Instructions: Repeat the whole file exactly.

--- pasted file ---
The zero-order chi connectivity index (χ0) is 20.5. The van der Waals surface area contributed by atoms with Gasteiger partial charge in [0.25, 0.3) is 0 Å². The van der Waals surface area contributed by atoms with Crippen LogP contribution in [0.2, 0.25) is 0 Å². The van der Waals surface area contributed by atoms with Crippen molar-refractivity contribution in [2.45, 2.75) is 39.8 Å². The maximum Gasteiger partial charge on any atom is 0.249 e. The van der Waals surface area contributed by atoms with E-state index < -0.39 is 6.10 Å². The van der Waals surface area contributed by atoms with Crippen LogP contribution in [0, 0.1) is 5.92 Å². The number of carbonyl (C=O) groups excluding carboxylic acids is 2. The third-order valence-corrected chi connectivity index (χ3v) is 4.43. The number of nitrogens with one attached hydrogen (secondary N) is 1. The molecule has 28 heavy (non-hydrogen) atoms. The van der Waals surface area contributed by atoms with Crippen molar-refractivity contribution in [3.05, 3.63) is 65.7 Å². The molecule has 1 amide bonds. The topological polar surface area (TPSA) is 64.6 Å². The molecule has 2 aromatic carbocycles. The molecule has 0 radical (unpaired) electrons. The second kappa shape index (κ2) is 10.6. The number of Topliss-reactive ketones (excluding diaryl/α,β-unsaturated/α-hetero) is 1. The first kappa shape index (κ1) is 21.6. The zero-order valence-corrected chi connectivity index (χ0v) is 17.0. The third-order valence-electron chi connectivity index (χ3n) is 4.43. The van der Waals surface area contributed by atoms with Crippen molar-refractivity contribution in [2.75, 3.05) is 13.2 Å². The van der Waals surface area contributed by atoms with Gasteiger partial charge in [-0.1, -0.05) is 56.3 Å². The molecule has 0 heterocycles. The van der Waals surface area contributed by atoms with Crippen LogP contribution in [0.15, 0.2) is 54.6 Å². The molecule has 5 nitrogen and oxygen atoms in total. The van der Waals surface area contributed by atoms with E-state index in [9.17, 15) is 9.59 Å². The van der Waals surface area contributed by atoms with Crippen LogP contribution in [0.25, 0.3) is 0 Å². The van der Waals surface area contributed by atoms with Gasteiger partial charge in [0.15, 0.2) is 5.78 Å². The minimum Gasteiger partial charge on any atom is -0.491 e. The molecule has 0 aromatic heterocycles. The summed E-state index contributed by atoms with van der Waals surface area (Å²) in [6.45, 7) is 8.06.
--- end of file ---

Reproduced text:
The zero-order chi connectivity index (χ0) is 20.5. The van der Waals surface area contributed by atoms with Gasteiger partial charge in [0.25, 0.3) is 0 Å². The van der Waals surface area contributed by atoms with Crippen LogP contribution in [0.2, 0.25) is 0 Å². The van der Waals surface area contributed by atoms with Crippen molar-refractivity contribution in [2.45, 2.75) is 39.8 Å². The maximum Gasteiger partial charge on any atom is 0.249 e. The van der Waals surface area contributed by atoms with E-state index < -0.39 is 6.10 Å². The van der Waals surface area contributed by atoms with Crippen LogP contribution in [0, 0.1) is 5.92 Å². The number of carbonyl (C=O) groups excluding carboxylic acids is 2. The third-order valence-corrected chi connectivity index (χ3v) is 4.43. The number of nitrogens with one attached hydrogen (secondary N) is 1. The molecule has 28 heavy (non-hydrogen) atoms. The van der Waals surface area contributed by atoms with Crippen molar-refractivity contribution in [3.05, 3.63) is 65.7 Å². The molecule has 1 amide bonds. The topological polar surface area (TPSA) is 64.6 Å². The molecule has 2 aromatic carbocycles. The molecule has 0 radical (unpaired) electrons. The second kappa shape index (κ2) is 10.6. The number of Topliss-reactive ketones (excluding diaryl/α,β-unsaturated/α-hetero) is 1. The first kappa shape index (κ1) is 21.6. The zero-order valence-corrected chi connectivity index (χ0v) is 17.0. The third-order valence-electron chi connectivity index (χ3n) is 4.43. The van der Waals surface area contributed by atoms with Crippen molar-refractivity contribution in [2.75, 3.05) is 13.2 Å². The van der Waals surface area contributed by atoms with Gasteiger partial charge in [-0.1, -0.05) is 56.3 Å². The molecule has 0 heterocycles. The van der Waals surface area contributed by atoms with Crippen LogP contribution in [0.15, 0.2) is 54.6 Å². The molecule has 5 nitrogen and oxygen atoms in total. The van der Waals surface area contributed by atoms with E-state index in [9.17, 15) is 9.59 Å². The van der Waals surface area contributed by atoms with Crippen LogP contribution in [0.25, 0.3) is 0 Å². The van der Waals surface area contributed by atoms with Gasteiger partial charge in [0.15, 0.2) is 5.78 Å². The minimum Gasteiger partial charge on any atom is -0.491 e. The molecule has 0 aromatic heterocycles. The summed E-state index contributed by atoms with van der Waals surface area (Å²) in [6.45, 7) is 8.06.